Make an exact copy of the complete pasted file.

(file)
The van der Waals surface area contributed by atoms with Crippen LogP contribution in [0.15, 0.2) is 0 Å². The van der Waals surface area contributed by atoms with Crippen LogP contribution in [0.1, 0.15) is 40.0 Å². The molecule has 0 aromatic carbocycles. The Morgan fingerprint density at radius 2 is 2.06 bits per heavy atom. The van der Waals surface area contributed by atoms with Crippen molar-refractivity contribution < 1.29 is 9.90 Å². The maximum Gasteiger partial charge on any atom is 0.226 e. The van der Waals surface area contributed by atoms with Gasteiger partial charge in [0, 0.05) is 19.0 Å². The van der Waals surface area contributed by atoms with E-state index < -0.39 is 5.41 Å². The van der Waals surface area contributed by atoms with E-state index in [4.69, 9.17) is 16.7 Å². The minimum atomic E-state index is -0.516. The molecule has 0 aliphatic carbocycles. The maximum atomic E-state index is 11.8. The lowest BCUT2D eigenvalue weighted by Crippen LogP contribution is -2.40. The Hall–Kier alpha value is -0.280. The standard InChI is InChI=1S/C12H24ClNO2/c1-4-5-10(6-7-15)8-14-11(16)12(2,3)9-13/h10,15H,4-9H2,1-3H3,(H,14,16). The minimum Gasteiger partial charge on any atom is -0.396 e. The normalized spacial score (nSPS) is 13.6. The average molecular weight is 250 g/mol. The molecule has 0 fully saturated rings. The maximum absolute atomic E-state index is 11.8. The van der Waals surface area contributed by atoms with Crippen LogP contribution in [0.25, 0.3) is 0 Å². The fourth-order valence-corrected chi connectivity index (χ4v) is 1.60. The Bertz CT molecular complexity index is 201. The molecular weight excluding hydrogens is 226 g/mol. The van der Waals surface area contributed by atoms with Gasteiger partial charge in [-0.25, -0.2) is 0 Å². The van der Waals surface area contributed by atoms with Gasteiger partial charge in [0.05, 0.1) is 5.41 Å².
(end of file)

The van der Waals surface area contributed by atoms with Crippen LogP contribution in [0.15, 0.2) is 0 Å². The van der Waals surface area contributed by atoms with Crippen LogP contribution in [0.1, 0.15) is 40.0 Å². The molecule has 0 aromatic carbocycles. The Morgan fingerprint density at radius 2 is 2.06 bits per heavy atom. The van der Waals surface area contributed by atoms with Crippen molar-refractivity contribution < 1.29 is 9.90 Å². The maximum Gasteiger partial charge on any atom is 0.226 e. The van der Waals surface area contributed by atoms with Gasteiger partial charge in [0, 0.05) is 19.0 Å². The van der Waals surface area contributed by atoms with E-state index < -0.39 is 5.41 Å². The van der Waals surface area contributed by atoms with E-state index in [4.69, 9.17) is 16.7 Å². The minimum atomic E-state index is -0.516. The molecule has 0 aliphatic carbocycles. The maximum atomic E-state index is 11.8. The lowest BCUT2D eigenvalue weighted by Crippen LogP contribution is -2.40. The Hall–Kier alpha value is -0.280. The standard InChI is InChI=1S/C12H24ClNO2/c1-4-5-10(6-7-15)8-14-11(16)12(2,3)9-13/h10,15H,4-9H2,1-3H3,(H,14,16). The minimum Gasteiger partial charge on any atom is -0.396 e. The normalized spacial score (nSPS) is 13.6. The average molecular weight is 250 g/mol. The molecule has 0 fully saturated rings. The maximum absolute atomic E-state index is 11.8. The van der Waals surface area contributed by atoms with Crippen LogP contribution in [0.25, 0.3) is 0 Å². The fourth-order valence-corrected chi connectivity index (χ4v) is 1.60. The Bertz CT molecular complexity index is 201. The molecular weight excluding hydrogens is 226 g/mol. The van der Waals surface area contributed by atoms with Gasteiger partial charge in [-0.25, -0.2) is 0 Å². The van der Waals surface area contributed by atoms with Gasteiger partial charge in [0.05, 0.1) is 5.41 Å².